May 13, 2021

Langreck: A little thanks goes a long way

I know I have written about my kids in the past, but I wanted to share what I believe to be an uplifting story revolving around one of them. My youngest daughter, Reagan, who is about 4 1/2 years old, has a genetic condition called Albright’s hereditary osteodystrophy, and because of this, she has some immune system issues.

Although she may be very small for her age due to this condition, she is mighty, she loves bossing around her siblings and Hobby Lobby is her favorite store of all time. However, due to COVID-19 and all the restrictions that were put into place to help slow the spread of the virus and her disorder, Reagan’s doctors wanted her to stay home and not go out at all.

Reagan was not particularly happy with that order. But she didn’t have much of choice, since she is only 4.

For about six to seven months, the only places Reagan was allowed to go were her dad’s, her doctor’s and car rides to pick up food. When non-essential stores were allowed to start opening up again, my mom, my older sister and I — armed with hand sanitizer, masks and wet wipes — took Reagan on a trip to Hobby Lobby.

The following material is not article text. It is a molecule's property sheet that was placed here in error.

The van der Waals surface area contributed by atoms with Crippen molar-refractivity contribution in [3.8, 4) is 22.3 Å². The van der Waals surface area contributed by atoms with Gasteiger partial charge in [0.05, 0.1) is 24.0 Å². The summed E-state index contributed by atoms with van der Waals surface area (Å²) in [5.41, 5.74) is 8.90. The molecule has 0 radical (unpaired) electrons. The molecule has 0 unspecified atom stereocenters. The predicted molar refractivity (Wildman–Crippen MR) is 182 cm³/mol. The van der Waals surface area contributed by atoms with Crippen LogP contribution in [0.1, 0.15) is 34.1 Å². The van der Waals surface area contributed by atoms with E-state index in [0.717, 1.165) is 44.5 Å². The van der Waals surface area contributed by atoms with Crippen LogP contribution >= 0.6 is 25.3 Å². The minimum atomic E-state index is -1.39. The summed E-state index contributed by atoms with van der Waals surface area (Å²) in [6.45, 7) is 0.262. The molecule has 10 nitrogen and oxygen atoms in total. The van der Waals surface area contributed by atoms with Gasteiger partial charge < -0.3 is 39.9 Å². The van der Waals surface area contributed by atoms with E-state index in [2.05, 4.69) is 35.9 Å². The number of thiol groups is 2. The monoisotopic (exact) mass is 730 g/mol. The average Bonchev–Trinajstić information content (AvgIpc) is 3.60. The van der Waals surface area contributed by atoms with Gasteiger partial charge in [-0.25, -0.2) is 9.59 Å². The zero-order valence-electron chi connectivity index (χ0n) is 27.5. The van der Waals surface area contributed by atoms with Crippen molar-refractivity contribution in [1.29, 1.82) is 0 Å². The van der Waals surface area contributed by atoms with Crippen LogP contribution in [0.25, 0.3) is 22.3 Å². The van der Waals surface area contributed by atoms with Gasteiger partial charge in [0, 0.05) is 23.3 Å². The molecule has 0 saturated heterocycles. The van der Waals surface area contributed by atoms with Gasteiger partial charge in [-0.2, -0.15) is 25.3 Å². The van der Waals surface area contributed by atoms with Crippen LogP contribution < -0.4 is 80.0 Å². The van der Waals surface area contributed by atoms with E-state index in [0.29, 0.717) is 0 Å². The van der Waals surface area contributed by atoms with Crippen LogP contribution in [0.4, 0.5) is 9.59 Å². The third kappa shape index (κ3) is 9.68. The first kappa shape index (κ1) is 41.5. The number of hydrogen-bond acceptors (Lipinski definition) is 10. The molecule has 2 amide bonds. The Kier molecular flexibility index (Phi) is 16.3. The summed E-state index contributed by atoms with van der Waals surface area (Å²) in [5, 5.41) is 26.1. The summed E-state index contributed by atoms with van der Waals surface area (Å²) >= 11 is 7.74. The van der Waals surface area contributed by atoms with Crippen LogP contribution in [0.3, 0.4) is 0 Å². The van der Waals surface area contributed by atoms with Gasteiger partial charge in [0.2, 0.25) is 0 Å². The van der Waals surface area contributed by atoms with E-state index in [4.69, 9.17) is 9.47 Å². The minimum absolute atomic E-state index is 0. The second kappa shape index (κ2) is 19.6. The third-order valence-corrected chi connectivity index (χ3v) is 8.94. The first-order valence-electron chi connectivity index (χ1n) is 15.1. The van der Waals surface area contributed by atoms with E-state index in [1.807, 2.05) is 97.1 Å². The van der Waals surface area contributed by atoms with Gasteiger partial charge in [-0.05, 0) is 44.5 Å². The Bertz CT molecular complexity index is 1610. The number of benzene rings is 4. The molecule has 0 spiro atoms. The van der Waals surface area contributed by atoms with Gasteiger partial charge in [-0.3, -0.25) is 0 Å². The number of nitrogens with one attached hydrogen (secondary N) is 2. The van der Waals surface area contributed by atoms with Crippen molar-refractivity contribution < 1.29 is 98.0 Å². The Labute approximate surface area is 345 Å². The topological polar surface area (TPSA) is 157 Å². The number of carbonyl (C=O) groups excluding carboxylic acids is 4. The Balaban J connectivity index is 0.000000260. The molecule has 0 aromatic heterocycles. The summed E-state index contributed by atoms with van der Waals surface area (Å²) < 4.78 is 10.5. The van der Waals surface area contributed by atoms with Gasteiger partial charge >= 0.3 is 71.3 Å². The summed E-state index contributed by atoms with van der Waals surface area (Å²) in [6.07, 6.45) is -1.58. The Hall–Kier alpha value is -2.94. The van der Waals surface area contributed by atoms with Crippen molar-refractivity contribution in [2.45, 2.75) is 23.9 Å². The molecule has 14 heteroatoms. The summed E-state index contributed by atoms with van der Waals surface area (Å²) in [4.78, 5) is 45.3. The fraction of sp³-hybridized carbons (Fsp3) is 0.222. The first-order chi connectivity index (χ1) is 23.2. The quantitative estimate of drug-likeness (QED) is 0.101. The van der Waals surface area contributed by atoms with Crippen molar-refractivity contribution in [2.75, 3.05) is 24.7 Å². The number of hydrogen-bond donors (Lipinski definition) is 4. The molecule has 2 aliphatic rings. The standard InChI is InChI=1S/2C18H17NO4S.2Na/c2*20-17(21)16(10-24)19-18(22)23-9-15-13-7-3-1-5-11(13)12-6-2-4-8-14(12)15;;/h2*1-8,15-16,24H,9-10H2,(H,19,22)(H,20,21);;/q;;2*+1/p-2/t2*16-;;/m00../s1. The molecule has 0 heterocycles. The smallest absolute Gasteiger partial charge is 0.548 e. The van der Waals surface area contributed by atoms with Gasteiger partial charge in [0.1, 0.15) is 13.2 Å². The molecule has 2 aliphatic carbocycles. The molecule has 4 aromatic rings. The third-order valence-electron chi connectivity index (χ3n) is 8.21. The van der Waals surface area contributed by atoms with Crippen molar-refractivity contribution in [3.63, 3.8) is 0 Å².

She was beyond excited, and although we carried her instead of putting her in a shopping cart, she was having the time of her life. One might have thought she was at Disney World.

Although, she was fine and didn’t get sick, as cases started to increase, Reagan’s doctors said no more Hobby Lobby trips throughout the winter. However, she has been able to get out more, once spring arrived this year, and enjoy the weather.

We have even been able to take Reagan to a few restaurants, and we are so grateful to the business up where we live, that when we ask for seating away from others, they take the necessary precautions, and more than once we have had restaurants give us an entire side where no one else is seated.

We are very thankful to everyone who has been accommodating during this difficult time. Truly, we’re all in this together.

Ashley Langreck

Field Editor